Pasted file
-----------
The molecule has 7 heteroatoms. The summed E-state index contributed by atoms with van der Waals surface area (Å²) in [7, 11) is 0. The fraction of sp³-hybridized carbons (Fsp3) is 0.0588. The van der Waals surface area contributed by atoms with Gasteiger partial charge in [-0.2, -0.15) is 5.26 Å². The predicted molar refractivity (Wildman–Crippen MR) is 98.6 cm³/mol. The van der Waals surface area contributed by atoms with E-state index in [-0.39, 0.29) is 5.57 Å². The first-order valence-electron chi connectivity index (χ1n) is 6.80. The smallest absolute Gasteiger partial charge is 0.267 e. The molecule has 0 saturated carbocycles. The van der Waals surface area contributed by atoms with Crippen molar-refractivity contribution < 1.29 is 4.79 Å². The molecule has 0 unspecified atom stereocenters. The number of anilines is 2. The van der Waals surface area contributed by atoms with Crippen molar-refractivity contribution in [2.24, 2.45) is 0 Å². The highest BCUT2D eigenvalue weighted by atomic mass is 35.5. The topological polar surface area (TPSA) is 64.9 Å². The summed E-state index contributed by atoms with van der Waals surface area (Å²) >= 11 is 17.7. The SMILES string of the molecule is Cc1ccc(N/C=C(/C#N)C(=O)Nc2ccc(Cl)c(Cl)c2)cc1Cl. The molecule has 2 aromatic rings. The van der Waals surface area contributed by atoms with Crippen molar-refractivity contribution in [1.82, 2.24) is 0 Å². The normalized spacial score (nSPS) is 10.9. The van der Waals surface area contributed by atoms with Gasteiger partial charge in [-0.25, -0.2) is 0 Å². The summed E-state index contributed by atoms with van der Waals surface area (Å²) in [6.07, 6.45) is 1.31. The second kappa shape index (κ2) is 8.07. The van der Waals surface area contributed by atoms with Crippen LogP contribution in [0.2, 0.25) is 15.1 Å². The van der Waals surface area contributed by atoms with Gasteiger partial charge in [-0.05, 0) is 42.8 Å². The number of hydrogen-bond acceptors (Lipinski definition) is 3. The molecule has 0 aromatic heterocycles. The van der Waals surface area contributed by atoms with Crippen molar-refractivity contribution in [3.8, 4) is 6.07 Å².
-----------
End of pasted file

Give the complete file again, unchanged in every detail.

The molecule has 7 heteroatoms. The summed E-state index contributed by atoms with van der Waals surface area (Å²) in [7, 11) is 0. The fraction of sp³-hybridized carbons (Fsp3) is 0.0588. The van der Waals surface area contributed by atoms with Gasteiger partial charge in [-0.2, -0.15) is 5.26 Å². The predicted molar refractivity (Wildman–Crippen MR) is 98.6 cm³/mol. The van der Waals surface area contributed by atoms with E-state index in [-0.39, 0.29) is 5.57 Å². The first-order valence-electron chi connectivity index (χ1n) is 6.80. The smallest absolute Gasteiger partial charge is 0.267 e. The molecule has 0 saturated carbocycles. The van der Waals surface area contributed by atoms with Crippen molar-refractivity contribution < 1.29 is 4.79 Å². The molecule has 0 unspecified atom stereocenters. The number of anilines is 2. The van der Waals surface area contributed by atoms with Crippen molar-refractivity contribution in [2.24, 2.45) is 0 Å². The highest BCUT2D eigenvalue weighted by atomic mass is 35.5. The topological polar surface area (TPSA) is 64.9 Å². The summed E-state index contributed by atoms with van der Waals surface area (Å²) >= 11 is 17.7. The SMILES string of the molecule is Cc1ccc(N/C=C(/C#N)C(=O)Nc2ccc(Cl)c(Cl)c2)cc1Cl. The molecule has 2 aromatic rings. The van der Waals surface area contributed by atoms with Crippen molar-refractivity contribution in [1.82, 2.24) is 0 Å². The normalized spacial score (nSPS) is 10.9. The van der Waals surface area contributed by atoms with Gasteiger partial charge in [-0.25, -0.2) is 0 Å². The summed E-state index contributed by atoms with van der Waals surface area (Å²) in [6.07, 6.45) is 1.31. The second kappa shape index (κ2) is 8.07. The van der Waals surface area contributed by atoms with Crippen LogP contribution in [0.2, 0.25) is 15.1 Å². The van der Waals surface area contributed by atoms with Gasteiger partial charge in [-0.05, 0) is 42.8 Å². The number of hydrogen-bond acceptors (Lipinski definition) is 3. The molecule has 0 aromatic heterocycles. The van der Waals surface area contributed by atoms with Crippen molar-refractivity contribution in [3.8, 4) is 6.07 Å².